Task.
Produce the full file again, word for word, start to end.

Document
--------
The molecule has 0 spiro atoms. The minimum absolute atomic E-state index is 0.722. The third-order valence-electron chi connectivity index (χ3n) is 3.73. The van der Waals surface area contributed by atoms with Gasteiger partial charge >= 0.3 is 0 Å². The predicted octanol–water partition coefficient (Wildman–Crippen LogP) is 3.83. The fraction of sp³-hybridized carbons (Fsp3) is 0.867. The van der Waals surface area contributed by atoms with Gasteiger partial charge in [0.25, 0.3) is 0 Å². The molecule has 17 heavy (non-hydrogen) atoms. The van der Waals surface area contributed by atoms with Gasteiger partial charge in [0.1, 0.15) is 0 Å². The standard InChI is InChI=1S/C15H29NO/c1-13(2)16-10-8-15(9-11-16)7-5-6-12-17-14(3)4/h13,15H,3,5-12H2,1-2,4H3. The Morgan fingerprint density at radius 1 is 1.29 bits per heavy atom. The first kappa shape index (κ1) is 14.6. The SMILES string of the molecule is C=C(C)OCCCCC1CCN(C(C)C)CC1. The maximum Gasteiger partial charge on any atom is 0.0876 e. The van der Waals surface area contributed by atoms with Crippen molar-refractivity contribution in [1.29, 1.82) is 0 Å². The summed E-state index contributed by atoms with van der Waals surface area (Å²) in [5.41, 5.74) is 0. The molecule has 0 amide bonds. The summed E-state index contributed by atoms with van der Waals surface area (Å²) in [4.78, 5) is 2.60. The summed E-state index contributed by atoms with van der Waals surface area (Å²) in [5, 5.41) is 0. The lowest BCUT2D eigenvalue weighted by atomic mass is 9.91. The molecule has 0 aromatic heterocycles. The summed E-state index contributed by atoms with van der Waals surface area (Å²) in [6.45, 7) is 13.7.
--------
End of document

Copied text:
The molecule has 0 spiro atoms. The minimum absolute atomic E-state index is 0.722. The third-order valence-electron chi connectivity index (χ3n) is 3.73. The van der Waals surface area contributed by atoms with Gasteiger partial charge >= 0.3 is 0 Å². The predicted octanol–water partition coefficient (Wildman–Crippen LogP) is 3.83. The fraction of sp³-hybridized carbons (Fsp3) is 0.867. The van der Waals surface area contributed by atoms with Gasteiger partial charge in [0.25, 0.3) is 0 Å². The molecule has 17 heavy (non-hydrogen) atoms. The van der Waals surface area contributed by atoms with Gasteiger partial charge in [0.1, 0.15) is 0 Å². The standard InChI is InChI=1S/C15H29NO/c1-13(2)16-10-8-15(9-11-16)7-5-6-12-17-14(3)4/h13,15H,3,5-12H2,1-2,4H3. The Morgan fingerprint density at radius 1 is 1.29 bits per heavy atom. The first kappa shape index (κ1) is 14.6. The SMILES string of the molecule is C=C(C)OCCCCC1CCN(C(C)C)CC1. The maximum Gasteiger partial charge on any atom is 0.0876 e. The van der Waals surface area contributed by atoms with Crippen molar-refractivity contribution in [1.29, 1.82) is 0 Å². The summed E-state index contributed by atoms with van der Waals surface area (Å²) in [5.41, 5.74) is 0. The molecule has 0 amide bonds. The summed E-state index contributed by atoms with van der Waals surface area (Å²) in [4.78, 5) is 2.60. The summed E-state index contributed by atoms with van der Waals surface area (Å²) in [5, 5.41) is 0. The lowest BCUT2D eigenvalue weighted by atomic mass is 9.91. The molecule has 0 aromatic heterocycles. The summed E-state index contributed by atoms with van der Waals surface area (Å²) in [6.45, 7) is 13.7.